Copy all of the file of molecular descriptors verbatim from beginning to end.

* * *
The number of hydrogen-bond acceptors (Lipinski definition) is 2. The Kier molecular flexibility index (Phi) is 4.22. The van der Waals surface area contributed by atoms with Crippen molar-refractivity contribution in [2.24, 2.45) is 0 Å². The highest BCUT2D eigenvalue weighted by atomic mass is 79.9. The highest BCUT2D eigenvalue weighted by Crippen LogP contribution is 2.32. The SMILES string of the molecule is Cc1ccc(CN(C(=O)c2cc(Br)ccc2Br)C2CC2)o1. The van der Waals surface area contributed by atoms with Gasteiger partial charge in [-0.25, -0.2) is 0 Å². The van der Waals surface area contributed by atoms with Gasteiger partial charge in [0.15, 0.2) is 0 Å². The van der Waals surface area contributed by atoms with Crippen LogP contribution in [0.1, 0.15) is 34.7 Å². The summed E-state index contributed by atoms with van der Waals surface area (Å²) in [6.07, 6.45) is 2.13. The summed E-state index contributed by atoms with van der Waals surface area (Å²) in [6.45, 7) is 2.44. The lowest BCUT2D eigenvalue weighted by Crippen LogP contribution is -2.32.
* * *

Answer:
The number of hydrogen-bond acceptors (Lipinski definition) is 2. The Kier molecular flexibility index (Phi) is 4.22. The van der Waals surface area contributed by atoms with Crippen molar-refractivity contribution in [2.24, 2.45) is 0 Å². The highest BCUT2D eigenvalue weighted by atomic mass is 79.9. The highest BCUT2D eigenvalue weighted by Crippen LogP contribution is 2.32. The SMILES string of the molecule is Cc1ccc(CN(C(=O)c2cc(Br)ccc2Br)C2CC2)o1. The van der Waals surface area contributed by atoms with Gasteiger partial charge in [-0.25, -0.2) is 0 Å². The van der Waals surface area contributed by atoms with Gasteiger partial charge in [0.15, 0.2) is 0 Å². The van der Waals surface area contributed by atoms with Crippen LogP contribution in [0.1, 0.15) is 34.7 Å². The summed E-state index contributed by atoms with van der Waals surface area (Å²) in [6.07, 6.45) is 2.13. The summed E-state index contributed by atoms with van der Waals surface area (Å²) in [6.45, 7) is 2.44. The lowest BCUT2D eigenvalue weighted by Crippen LogP contribution is -2.32.